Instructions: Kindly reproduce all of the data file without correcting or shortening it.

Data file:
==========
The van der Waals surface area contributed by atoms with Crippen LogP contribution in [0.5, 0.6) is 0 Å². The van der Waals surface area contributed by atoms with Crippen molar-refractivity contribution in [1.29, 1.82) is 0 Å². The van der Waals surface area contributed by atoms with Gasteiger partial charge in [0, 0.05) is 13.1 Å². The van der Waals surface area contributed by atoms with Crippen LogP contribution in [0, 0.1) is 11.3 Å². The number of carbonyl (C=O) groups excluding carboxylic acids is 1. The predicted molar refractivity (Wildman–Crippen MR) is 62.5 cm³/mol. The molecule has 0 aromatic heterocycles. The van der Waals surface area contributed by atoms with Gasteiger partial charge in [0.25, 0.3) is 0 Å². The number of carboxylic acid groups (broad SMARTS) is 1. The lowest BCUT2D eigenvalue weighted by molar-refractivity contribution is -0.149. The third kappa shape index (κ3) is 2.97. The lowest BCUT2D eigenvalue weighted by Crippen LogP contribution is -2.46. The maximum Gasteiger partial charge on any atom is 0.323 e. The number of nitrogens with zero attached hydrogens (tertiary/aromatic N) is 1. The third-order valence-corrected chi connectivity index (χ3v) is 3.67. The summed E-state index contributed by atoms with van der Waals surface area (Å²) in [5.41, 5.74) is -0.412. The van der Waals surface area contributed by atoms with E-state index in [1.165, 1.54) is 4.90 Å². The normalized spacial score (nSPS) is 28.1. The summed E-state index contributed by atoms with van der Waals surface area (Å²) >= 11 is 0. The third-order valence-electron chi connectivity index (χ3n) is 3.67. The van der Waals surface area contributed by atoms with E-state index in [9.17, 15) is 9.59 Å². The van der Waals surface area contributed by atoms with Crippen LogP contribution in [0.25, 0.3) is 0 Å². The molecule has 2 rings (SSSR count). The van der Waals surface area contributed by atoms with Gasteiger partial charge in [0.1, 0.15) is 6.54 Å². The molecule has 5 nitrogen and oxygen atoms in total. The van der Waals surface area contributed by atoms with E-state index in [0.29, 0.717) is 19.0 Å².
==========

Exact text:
The van der Waals surface area contributed by atoms with Crippen LogP contribution in [0.5, 0.6) is 0 Å². The van der Waals surface area contributed by atoms with Crippen molar-refractivity contribution in [1.29, 1.82) is 0 Å². The van der Waals surface area contributed by atoms with Gasteiger partial charge in [0, 0.05) is 13.1 Å². The van der Waals surface area contributed by atoms with Crippen LogP contribution in [0, 0.1) is 11.3 Å². The number of carbonyl (C=O) groups excluding carboxylic acids is 1. The predicted molar refractivity (Wildman–Crippen MR) is 62.5 cm³/mol. The molecule has 0 aromatic heterocycles. The van der Waals surface area contributed by atoms with Gasteiger partial charge in [0.25, 0.3) is 0 Å². The number of carboxylic acid groups (broad SMARTS) is 1. The lowest BCUT2D eigenvalue weighted by molar-refractivity contribution is -0.149. The third kappa shape index (κ3) is 2.97. The lowest BCUT2D eigenvalue weighted by Crippen LogP contribution is -2.46. The maximum Gasteiger partial charge on any atom is 0.323 e. The number of nitrogens with zero attached hydrogens (tertiary/aromatic N) is 1. The third-order valence-corrected chi connectivity index (χ3v) is 3.67. The summed E-state index contributed by atoms with van der Waals surface area (Å²) in [5.41, 5.74) is -0.412. The van der Waals surface area contributed by atoms with E-state index in [1.165, 1.54) is 4.90 Å². The normalized spacial score (nSPS) is 28.1. The summed E-state index contributed by atoms with van der Waals surface area (Å²) >= 11 is 0. The third-order valence-electron chi connectivity index (χ3n) is 3.67. The van der Waals surface area contributed by atoms with E-state index in [9.17, 15) is 9.59 Å². The van der Waals surface area contributed by atoms with Crippen LogP contribution in [0.25, 0.3) is 0 Å². The molecule has 2 rings (SSSR count). The van der Waals surface area contributed by atoms with Gasteiger partial charge in [0.1, 0.15) is 6.54 Å². The molecule has 5 nitrogen and oxygen atoms in total. The van der Waals surface area contributed by atoms with E-state index in [0.29, 0.717) is 19.0 Å².